FOOTAGE OF EDISON CELEBRATING JULY 4, 1931
Thomas Edison commemorating the Fourth of July is featured in a series of recently digitized home movies that provide a rare look into the personal life of the inventor and his family. Thomas Edison National Historical Park partnered with the Library of Congress to digitize footage that originally belonged to Edison's son Charles.
The home movies, which range in length from 1-3 minutes and were photographed on 16 mm Kodak safety film, were stored in the museum collection of Thomas Edison NHP for decades before park staff worked with the Library of Congress to have them digitally restored.
“Home movies can provide a much more accurate view of our past: unrehearsed and unpolished. This is especially true of the home movies of the famous. You often get to see a side of them they hide from the public lens,” said Library of Congress Nitrate Film Vault Leader George Willeman.
Other footage in the collection show visits by Charles and Carolyn Edison to the Grosse Point, Michigan home of Edsel and Eleanor Ford, to Grand Canyon National Park during a vacation in the southwestern U.S., and to the New Jersey shore with friends.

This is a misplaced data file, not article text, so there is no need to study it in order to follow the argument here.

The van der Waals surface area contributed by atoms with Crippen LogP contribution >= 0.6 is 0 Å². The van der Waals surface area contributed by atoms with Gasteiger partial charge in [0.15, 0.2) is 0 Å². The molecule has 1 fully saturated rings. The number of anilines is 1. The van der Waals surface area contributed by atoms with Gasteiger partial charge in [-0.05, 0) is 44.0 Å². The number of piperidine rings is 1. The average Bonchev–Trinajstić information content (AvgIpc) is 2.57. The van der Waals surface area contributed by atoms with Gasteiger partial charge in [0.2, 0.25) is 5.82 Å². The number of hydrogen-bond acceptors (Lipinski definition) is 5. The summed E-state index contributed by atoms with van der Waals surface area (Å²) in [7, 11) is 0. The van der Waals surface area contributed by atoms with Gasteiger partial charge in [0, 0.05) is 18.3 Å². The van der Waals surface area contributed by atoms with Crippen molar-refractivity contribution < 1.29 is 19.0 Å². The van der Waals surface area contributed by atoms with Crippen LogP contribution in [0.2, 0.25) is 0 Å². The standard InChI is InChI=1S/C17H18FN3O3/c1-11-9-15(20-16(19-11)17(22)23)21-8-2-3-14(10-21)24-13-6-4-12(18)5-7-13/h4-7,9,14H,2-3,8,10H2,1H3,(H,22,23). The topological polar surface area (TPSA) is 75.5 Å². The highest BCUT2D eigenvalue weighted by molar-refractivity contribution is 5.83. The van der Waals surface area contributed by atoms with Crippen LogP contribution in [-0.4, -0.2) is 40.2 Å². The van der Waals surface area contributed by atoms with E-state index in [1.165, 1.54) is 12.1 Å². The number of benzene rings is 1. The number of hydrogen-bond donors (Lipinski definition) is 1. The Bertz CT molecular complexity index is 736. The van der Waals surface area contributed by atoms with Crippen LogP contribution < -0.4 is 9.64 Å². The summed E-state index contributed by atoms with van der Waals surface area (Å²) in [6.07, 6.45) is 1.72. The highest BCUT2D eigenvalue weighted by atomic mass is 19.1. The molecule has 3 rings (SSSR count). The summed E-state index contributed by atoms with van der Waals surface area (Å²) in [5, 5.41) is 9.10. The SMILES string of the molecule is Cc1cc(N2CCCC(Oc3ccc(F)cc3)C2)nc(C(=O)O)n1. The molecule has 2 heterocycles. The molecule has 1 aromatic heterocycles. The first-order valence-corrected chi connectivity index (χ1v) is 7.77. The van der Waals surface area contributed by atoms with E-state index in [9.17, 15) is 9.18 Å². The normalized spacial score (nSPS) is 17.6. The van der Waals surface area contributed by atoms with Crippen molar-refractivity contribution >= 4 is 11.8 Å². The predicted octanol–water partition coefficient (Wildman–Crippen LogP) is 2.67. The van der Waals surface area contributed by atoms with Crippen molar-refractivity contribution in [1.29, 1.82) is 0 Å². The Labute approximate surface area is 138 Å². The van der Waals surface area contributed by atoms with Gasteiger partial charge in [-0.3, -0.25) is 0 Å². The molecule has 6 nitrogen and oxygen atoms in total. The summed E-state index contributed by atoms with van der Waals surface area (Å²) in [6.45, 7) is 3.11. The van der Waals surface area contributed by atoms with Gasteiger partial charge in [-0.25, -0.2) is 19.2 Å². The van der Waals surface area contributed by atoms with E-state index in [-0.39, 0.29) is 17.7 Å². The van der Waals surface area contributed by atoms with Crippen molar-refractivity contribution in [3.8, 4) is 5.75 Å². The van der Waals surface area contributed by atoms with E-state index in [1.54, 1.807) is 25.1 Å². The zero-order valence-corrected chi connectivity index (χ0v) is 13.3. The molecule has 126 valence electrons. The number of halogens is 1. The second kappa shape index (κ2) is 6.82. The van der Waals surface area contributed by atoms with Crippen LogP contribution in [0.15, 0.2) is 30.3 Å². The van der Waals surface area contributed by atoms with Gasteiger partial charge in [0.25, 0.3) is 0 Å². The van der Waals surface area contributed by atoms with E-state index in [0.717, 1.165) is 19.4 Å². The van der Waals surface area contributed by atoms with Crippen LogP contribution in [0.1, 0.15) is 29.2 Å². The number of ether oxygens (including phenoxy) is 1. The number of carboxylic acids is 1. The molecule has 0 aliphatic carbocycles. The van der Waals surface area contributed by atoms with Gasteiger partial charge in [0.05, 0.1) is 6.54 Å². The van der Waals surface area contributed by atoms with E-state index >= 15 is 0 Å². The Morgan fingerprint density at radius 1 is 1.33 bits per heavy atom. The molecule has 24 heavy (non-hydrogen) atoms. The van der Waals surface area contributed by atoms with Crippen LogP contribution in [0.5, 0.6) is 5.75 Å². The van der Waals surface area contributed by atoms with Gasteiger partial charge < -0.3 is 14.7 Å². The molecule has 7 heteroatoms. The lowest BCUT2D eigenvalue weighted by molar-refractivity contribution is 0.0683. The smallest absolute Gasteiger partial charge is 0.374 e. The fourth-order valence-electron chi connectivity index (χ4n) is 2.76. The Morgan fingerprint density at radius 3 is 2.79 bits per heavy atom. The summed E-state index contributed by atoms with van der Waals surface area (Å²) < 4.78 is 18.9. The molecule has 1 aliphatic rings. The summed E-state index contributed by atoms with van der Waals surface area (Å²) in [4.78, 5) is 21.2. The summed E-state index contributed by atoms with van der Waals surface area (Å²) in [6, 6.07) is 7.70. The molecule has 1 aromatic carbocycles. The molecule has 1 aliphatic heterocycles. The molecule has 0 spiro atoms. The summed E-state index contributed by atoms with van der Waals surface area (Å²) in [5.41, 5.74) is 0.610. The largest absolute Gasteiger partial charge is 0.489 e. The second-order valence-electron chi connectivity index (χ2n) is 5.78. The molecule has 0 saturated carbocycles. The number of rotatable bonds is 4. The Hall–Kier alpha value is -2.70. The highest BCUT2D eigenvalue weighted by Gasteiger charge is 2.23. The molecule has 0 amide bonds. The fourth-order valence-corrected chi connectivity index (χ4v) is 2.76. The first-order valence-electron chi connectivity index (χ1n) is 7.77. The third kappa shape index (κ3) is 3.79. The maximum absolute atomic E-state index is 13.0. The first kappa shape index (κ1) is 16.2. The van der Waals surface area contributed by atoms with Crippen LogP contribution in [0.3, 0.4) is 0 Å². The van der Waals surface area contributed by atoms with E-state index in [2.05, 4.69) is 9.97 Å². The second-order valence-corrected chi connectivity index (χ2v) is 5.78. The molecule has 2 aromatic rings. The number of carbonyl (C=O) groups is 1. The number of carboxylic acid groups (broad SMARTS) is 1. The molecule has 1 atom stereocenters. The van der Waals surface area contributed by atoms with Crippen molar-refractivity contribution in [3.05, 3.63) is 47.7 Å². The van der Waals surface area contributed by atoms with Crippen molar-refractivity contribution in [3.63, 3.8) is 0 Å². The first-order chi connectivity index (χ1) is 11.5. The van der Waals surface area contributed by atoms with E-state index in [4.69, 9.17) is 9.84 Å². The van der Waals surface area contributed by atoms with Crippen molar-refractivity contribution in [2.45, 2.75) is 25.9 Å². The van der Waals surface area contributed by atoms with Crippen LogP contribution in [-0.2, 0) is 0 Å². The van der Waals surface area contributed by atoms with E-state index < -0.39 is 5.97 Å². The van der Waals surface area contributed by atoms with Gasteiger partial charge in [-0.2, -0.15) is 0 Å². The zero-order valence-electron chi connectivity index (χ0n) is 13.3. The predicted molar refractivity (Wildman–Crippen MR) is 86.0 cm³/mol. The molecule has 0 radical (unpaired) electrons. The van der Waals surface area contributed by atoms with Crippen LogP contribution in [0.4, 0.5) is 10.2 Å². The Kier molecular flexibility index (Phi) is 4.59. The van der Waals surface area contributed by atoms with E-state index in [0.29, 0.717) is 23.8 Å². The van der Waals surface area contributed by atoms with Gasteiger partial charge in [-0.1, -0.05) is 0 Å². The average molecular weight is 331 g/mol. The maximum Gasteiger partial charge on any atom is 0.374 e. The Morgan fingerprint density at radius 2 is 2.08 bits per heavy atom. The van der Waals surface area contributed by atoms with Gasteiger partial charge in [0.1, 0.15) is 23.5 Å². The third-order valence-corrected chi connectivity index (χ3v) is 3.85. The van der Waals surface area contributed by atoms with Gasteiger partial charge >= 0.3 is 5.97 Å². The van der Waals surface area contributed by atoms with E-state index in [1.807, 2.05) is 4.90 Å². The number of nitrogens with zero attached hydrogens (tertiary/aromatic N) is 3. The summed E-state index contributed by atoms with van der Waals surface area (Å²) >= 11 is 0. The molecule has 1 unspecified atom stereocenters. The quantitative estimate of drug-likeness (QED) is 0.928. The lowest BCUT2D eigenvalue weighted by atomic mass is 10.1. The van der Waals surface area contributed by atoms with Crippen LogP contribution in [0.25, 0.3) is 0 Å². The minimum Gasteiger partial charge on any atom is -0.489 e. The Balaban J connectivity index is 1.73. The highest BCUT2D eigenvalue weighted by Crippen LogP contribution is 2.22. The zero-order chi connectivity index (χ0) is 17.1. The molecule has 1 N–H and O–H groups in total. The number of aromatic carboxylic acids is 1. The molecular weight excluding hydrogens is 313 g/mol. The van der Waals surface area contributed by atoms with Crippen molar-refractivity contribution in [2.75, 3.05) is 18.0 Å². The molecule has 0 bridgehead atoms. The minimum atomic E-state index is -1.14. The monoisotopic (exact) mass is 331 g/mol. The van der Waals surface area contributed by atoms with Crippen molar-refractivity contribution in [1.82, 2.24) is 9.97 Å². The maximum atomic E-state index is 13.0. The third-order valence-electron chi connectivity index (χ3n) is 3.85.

The home movies also capture the construction and landscaping of Landmore, the home Charles and Carolyn built in Llewellyn Park near Glenmont, exterior views of George Eastman’s home in Rochester, New York, and a July 1, 1931, visit from King Prajadhipok of Siam to Thomas Edison’s West Orange Laboratory and Glenmont. Later that month the king, who had a keen interest in American science and technology, visited the top of the Empire State Building and rode in the US Navy dirigible Los Angeles at Lakehurst, New Jersey.
Charles Edison (1890-1969) was the second child of Thomas and Mina Edison. In June 1916 he became chairman of the Board of Directors of Thomas A. Edison, Inc. Two years later, he married Carolyn Hawkins. In August 1926 he succeeded his father as president of the Edison company. In January 1937 President Franklin D. Roosevelt appointed Charles Assistant Secretary of the Navy. He served as Secretary of the Navy from January-June 1940 before resigning to run a successful campaign for Governor of New Jersey. Charles was the state’s 42nd governor from 1940 to 1944.
“We appreciate the relationship with the Library of Congress that made the digitization of these films possible,” said park superintendent Tom Ross. “We thank the Library of Congress for helping us share these unfiltered glimpses of the Edison family with the world.”
All eight films are available on Thomas Edison NHP’s YouTube channel.
For more information about Thomas Edison NHP please visit our website at www.nps.gov/edis.